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Gardening and More: Heirloom vegetables: plants with a storied past

CHECK OUT THOSE TOMATOES — Jim Tammaro, a volunteer at the Genesee Country Village and Museum, will speak on “Growing Heirloom Vegetables” at 1 p.m. on Oct. 5 and 6, at the museum’s fall festival. He built this large trellis to support two of the varieties of heirloom tomatoes he grows in his own yard. On the left are Kellogg’s Breakfast tomatoes, which will get bright yellow, and on the right are Rutgers tomatoes, which were developed in Rutgers, NJ. Photo by Connie Oswald Stofko.

MUMFORD — There are three things a plant needs, in order to be called an heirloom plant, according to Jim Tammaro, a volunteer at the Genesee Country Village and Museum.

Tammaro will speak on “Growing Heirloom Vegetables,” during the Fall Festival and Agricultural Fair at the museum, located at 1410 Flint Hill Road in Mumford, NY. The event will be held from 10 a.m.-4 p.m. Saturday and Sunday, Oct. 5 and 6, and he will speak at 1 p.m. on both days.

To be considered an heirloom plant, it must be an open pollinated variety, not a hybrid, said Tammaro, who has been growing heirloom plants in his own garden since the 1980s. The seeds must produce the true plant, year after year. If you save the seeds from a hybrid, you might get a plant that resembles one of the parent plants, rather than the plant from which you took the seeds. Hybrids can also be sterile.

The second criterion for being called an heirloom is that the plant must have been grown for at least 50 years, although Tammaro said he prefers plants that have been grown for at least 100 years.

Finally, in order to be called an heirloom, a plant must have its own history, Tammaro said.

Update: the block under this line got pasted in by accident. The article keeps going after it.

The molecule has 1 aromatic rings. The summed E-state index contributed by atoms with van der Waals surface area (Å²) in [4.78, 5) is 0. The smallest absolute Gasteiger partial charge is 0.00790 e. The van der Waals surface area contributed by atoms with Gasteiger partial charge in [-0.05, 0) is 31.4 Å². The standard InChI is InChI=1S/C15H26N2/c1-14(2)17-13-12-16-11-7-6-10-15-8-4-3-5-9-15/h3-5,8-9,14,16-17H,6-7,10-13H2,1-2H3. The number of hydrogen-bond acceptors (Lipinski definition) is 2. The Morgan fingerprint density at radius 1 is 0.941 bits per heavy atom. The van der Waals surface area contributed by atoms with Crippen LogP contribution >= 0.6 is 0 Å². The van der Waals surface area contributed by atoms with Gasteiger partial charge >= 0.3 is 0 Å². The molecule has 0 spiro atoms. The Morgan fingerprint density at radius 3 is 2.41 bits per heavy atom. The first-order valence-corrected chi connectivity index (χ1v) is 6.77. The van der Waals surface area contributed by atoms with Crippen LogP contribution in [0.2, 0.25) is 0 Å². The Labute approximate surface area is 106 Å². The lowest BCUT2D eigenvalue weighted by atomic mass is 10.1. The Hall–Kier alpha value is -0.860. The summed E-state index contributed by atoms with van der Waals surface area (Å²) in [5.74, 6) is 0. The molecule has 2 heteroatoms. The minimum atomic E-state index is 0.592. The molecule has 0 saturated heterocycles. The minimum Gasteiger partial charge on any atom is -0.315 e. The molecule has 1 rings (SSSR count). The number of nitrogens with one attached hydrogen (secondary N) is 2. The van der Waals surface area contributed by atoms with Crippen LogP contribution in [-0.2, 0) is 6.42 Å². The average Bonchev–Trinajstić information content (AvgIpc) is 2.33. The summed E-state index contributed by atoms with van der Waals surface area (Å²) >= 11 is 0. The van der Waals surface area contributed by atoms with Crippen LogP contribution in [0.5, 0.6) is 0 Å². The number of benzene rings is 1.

The gardener became interested in heirloom plants through flowers that were passed down through the generations of his own family. Starting in 1910, his great-grandmother grew a dianthus called “maiden pinks” in the garden of her Rochester home. In 1960, his aunt took some of the plants to her home. In the 1980s, when his aunt died at the age of 93, the plants were turned over to Tammaro.

Now Tammaro carries on the legacy, growing the maiden pinks outside the front door of his Williamsville home.

“The people who fought in the Civil War and the people who were pioneers aren’t around anymore, but the plants they grew are still around,” said Tammaro, who is retired from the New York State Archives and teaches library and information studies at the University at Buffalo. “That’s the attraction, for me.”

One plant that Tammaro grows, the Lutz Long Keeper beet, can be traced back to the Pilgrims, according to folklore. The Pilgrims didn’t need a beet that was the tastiest, he said; they wanted a vegetable that was large and would store well, so that they had something to last through the winter. The beets get 5 or 6 inches in diameter and, as the name implies, store well.

Heirloom plants often have interesting names. The Nebraska Wedding Tomato is a yellow tomato that Tammaro said is a little less acidic and sweeter than other tomatoes. Kellogg’s Breakfast Tomato, another yellow variety that is like a beefsteak tomato, wasn’t named for the cereal company, but for a 19th century botanist who started a number of tomato varieties.

Tammaro has grown several varieties of heirloom tomatoes that are white.

“If you close your eyes, they taste just like red tomatoes,” he said, “but I just couldn’t get past the color.”

When I visited Tammaro in the middle of September, he still had lots of tomatoes on the vine. He believes that’s because he doesn’t use tomato cages, which are too small for these large plants. Instead, he built a trellis that he believes not only provides the proper support for the plants, it also allows for better air flow. He ties the branches of the tomatoes to the trellis with rags. He also tied the trellis to the fence, for extra strength.

In addition to the talks on heirloom vegetables, the fall festival at the Genesee Country Village and Museum will include displays and judging of heirloom vegetables. There will also be competitions in 150 categories, including livestock, baked goods, pumpkins, needlecrafts and broom making. You can take in a 19th-century magic show, attend a Punch & Judy puppet show and enjoy other entertainment.

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Connie Oswald Stofko is publisher of, the online gardening magazine for Western New York. Email


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